John Crowley is an award-winning author whose novels like Little,Big and The Translator have won critical acclaim. Novelties & Souveniers is a collection of his short fiction and the fifteen stories incorporated into this volume reflect the sheer breadth of his creative vision. While they frequently feature some element of the fantastic (for example, "Great Work of Time" features a discussion of time travel), the stories are grounded in literary realism and memorable prose.
For example, Crowley explores the interaction of death and memory in the story simply called "Snow." It features something one might have once truly considered fanciful: the massive recording of 8,000 hours of one's life to be stored in a huge memory vault where one's loved ones can go and visit and replay these "virtual memories." But unfortunately even the virtual memory can play tricks on you, and ends up far fuzzier than you would imagine. It's a haunting story about the longing we have for loved ones once they're gone, and how our memories of them often end up as murky as a video screen full of "snow."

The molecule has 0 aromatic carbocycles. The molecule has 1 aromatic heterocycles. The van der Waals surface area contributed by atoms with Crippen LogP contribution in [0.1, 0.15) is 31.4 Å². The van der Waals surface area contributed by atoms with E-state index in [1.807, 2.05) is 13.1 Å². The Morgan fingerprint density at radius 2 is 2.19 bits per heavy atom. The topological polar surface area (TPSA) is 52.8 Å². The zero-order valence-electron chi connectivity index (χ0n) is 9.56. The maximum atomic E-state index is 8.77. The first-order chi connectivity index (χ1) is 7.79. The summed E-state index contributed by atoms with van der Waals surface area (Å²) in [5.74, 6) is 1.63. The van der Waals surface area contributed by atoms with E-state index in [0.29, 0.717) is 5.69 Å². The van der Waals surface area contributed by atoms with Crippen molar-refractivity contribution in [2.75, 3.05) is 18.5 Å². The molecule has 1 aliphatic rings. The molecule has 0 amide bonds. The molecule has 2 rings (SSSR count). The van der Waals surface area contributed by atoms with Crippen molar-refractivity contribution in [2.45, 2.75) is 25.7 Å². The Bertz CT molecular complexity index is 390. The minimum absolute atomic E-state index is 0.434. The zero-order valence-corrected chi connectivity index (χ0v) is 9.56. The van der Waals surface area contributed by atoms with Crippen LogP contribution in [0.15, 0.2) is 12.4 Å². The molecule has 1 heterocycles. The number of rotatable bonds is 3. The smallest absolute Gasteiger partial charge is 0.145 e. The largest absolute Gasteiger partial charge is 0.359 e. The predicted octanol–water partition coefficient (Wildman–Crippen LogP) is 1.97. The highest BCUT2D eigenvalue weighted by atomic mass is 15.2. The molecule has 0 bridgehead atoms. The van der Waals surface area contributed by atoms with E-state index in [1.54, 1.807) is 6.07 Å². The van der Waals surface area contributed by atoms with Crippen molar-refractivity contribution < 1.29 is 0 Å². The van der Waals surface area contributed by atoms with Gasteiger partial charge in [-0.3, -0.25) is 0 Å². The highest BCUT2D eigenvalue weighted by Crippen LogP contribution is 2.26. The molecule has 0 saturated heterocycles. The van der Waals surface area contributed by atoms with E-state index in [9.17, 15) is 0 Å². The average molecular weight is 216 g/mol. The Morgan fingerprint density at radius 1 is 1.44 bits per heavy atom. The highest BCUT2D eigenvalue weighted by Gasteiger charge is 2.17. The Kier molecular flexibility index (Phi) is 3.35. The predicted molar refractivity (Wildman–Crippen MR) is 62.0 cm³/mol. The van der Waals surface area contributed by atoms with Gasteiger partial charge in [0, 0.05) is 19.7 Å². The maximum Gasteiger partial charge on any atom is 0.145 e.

"The Nightingale Sings at Night" is an interesting (if atheistic in tone) take on the idea that even if men didn't quite create their creator, they may have created the notion of heaven. More intriguingly, it touches on the what it means to have "ideas" that don't specifically relate to the perpetuation of the present, and the fact that unless you notice the passage of time, the concept may well be irrelevant. Like the other stories in Novelties & Souvenirs, each of these stories features a masterful command of language and an urbane, literary style that could be said to "elevate" topics such as time travel from their roots in "pulp" fiction.
Crowley's characterizations are deft, his dialogue reminiscent of the fanciful recreations of Victorian England in many instances. His writings are reminiscent of those of Avram Davidson, whose The Other Nineteenth Century featured a wonderful collection of his esoteric, literary tales of alternate worlds. Most of Crowley's stories feature similar themes, in which he uses the fantastic to illuminate the very real present we all face. His characters and his stories are at their core very human, and their reality is often achingly so.